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There have been two major motion pictures entitled The Charge of the Light Brigade, the first made in 1936 by the Warner Brothers Studio, the second a British movie of 1968. This topic discusses the former; the latter is examined here.
Surat Khan, a native ruler on the north-west frontier of India, disaffected with the British, throws in his lot with the Russians. He massacres the inhabitants of a garrison fort while the regiment, the 27th Lancers, is on manœuvres, and flees to Russia. The Lancers, vowing vengeance, are posted to the Crimea, where their commanding officer, Major Vickers, knowing that Khan is with the Russian artillery, forges an order to the Light Brigade, causing them to attack the Russian battery. Khan shoots Vickers, who transfixes him with a lance. They both die.
In 1936 Warner Brothers was one of the big three studios in Hollywood, along with MGM and Paramount. They had produced the first commercial talking picture, The Jazz Singer, in 1927. In 1933 they had revived the film musical, which had been in recession since 1930, by releasing three “New Deal” musicals (42nd Street, Gold Diggers of 1933, and Footlight Parade), and they had a virtual monopoly on gangster and crime pictures, with George Raft, Edward G Robinson, James Cagney, and Humphrey Bogart all under contract to them. MGM was richer and more conservative, and Paramount was more light-hearted, adept at saucy “European” trifles, but Warners was confident and innovative.
The brothers were Harry (president), Albert (treasurer), both based in New York, and Jack (vice-president in charge of production), based at the former First National studios in Burbank. (A fourth brother, Sam, who had contributed much to the early development of the company, died in 1927.) Darryl F Zanuck was Jack's executive producer and right-hand man until he left in 1933 to form his own company (later to merge with Fox to become Twentieth Century Fox). He was replaced by Hal B Wallis, under whom each movie was assigned one or more supervisors or associate producers. While the supervisors were theoretically responsible for all production arrangements (casting and other staffing, costumes, locations, sets, props, etc, and above all bringing the film in on time and within budget), in practice in those days the studio heads kept a very close eye on all aspects of production, and would usually view the day's rushes (unedited film) every night, swiftly making their views known to the supervising producer or even directly to the director if they did not like what they saw.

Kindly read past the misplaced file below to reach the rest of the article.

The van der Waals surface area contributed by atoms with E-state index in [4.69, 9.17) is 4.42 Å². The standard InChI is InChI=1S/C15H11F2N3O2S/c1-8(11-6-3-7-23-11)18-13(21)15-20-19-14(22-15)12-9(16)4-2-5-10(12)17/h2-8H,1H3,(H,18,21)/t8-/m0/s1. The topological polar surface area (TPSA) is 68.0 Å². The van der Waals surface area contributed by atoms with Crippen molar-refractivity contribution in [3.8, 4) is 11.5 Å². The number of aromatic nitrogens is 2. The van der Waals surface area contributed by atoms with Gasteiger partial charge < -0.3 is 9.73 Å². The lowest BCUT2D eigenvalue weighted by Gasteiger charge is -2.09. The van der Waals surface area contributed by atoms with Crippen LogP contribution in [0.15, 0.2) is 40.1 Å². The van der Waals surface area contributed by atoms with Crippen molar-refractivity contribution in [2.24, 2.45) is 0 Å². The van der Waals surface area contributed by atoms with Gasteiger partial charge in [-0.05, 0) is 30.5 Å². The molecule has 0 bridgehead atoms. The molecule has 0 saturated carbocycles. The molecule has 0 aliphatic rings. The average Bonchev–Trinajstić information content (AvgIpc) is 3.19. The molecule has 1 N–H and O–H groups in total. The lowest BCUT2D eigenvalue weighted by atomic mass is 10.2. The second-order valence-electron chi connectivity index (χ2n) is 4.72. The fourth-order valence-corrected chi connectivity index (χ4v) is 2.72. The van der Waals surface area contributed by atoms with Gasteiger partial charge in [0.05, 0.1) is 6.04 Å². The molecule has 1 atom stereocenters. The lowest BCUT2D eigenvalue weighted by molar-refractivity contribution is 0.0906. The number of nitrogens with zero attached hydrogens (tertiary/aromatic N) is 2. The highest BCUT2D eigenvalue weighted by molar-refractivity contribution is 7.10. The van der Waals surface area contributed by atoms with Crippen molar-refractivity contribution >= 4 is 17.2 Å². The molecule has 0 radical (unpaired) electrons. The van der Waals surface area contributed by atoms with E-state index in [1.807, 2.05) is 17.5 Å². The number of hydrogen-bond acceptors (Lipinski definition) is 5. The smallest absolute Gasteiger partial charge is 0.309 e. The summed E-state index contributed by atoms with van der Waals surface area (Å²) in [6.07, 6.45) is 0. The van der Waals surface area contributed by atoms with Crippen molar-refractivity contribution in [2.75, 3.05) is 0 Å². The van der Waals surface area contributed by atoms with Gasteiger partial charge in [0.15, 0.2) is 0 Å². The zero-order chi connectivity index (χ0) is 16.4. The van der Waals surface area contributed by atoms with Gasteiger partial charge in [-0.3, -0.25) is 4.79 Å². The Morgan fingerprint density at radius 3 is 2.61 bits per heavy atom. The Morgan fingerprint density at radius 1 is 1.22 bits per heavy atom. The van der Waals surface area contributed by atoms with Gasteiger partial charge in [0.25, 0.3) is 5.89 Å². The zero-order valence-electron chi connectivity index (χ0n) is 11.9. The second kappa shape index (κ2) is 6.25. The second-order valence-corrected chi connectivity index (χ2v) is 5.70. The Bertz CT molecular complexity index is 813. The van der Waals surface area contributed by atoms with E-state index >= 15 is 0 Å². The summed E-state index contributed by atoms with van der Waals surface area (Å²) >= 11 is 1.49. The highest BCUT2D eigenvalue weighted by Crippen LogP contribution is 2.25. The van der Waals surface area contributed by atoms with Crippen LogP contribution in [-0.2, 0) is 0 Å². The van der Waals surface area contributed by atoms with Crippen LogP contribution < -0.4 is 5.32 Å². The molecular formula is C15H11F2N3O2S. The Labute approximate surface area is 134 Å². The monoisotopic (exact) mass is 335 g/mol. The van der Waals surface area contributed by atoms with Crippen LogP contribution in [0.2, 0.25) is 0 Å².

In 1935 Warners filmed the Rafael Sabatini novel, Captain Blood, with Michael Curtiz directing. Olivia de Havilland was cast as the heroine, because they could not persuade William Randolph Hearst to release Marion Davies for the part. The hero was a little more difficult to cast. They wanted Robert Donat, but he backed out for personal reasons. They considered Leslie Howard, Fredric March, Clark Gable, Ronald Colman, and Brian Aherne. Wallis ordered screen tests for George Brent and an actor named Errol Flynn whom they had recently imported from England and who so far had been cast in only two minor roles. The tests were not conclusive, and Wallis tested Ian Hunter. Flynn was finally cast in the role after being re-tested. The film was a great success, nominated for a “best picture” Oscar, and Flynn became synonymous with action swash-buckler movies. The following year, Curtiz, Flynn, and de Havilland were all used again for The Charge.
In all, Curtiz and Flynn made 12 films together in 6 years, de Havilland appearing in 8 of them. In 1941 Flynn and de Havilland co-starred in They Died With Their Boots On, the story of General Custer, the 7th Cavalry, and the battle of Little Big Horn. Curtiz was to have directed this movie, but by now there had developed an antagonism between him and Flynn which led Warners to assign Raoul Walsh instead. Second unit director B Reeves Eason, who had directed the charge scene in The Charge of the Light Brigade, directed the climactic battle in the Custer movie also. There are obvious similarities between the two movies, in that both deal with an historical military disaster which popular mythology insists on interpreting as some sort of heroic triumph. Just as the earlier movie had invented a totally fictitious motive for the charge, so the later movie had Custer hunting down a renegade officer who was running guns to the Indians. On balance, The Charge paid more reverence to British history than Boots did to American.